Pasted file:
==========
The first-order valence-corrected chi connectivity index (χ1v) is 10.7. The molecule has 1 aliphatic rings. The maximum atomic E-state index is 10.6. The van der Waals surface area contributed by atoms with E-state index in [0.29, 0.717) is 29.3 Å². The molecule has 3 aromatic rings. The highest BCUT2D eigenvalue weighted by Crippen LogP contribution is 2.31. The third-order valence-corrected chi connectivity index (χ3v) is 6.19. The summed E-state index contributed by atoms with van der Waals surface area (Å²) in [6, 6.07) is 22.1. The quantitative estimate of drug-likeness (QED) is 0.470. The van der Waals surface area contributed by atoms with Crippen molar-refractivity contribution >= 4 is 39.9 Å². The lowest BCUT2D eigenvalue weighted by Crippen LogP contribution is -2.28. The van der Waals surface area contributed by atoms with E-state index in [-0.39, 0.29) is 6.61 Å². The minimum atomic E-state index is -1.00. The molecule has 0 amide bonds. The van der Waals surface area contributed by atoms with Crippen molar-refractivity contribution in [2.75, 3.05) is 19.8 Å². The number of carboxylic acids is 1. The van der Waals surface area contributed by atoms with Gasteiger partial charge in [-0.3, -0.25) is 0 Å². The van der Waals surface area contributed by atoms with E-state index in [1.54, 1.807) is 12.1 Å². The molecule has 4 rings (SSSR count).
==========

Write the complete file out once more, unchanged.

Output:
The first-order valence-corrected chi connectivity index (χ1v) is 10.7. The molecule has 1 aliphatic rings. The maximum atomic E-state index is 10.6. The van der Waals surface area contributed by atoms with E-state index in [0.29, 0.717) is 29.3 Å². The molecule has 3 aromatic rings. The highest BCUT2D eigenvalue weighted by Crippen LogP contribution is 2.31. The third-order valence-corrected chi connectivity index (χ3v) is 6.19. The summed E-state index contributed by atoms with van der Waals surface area (Å²) in [6, 6.07) is 22.1. The quantitative estimate of drug-likeness (QED) is 0.470. The van der Waals surface area contributed by atoms with Crippen molar-refractivity contribution >= 4 is 39.9 Å². The lowest BCUT2D eigenvalue weighted by Crippen LogP contribution is -2.28. The van der Waals surface area contributed by atoms with E-state index in [-0.39, 0.29) is 6.61 Å². The minimum atomic E-state index is -1.00. The molecule has 0 amide bonds. The van der Waals surface area contributed by atoms with Crippen molar-refractivity contribution in [2.75, 3.05) is 19.8 Å². The number of carboxylic acids is 1. The van der Waals surface area contributed by atoms with Gasteiger partial charge in [-0.3, -0.25) is 0 Å². The van der Waals surface area contributed by atoms with E-state index in [1.54, 1.807) is 12.1 Å². The molecule has 4 rings (SSSR count).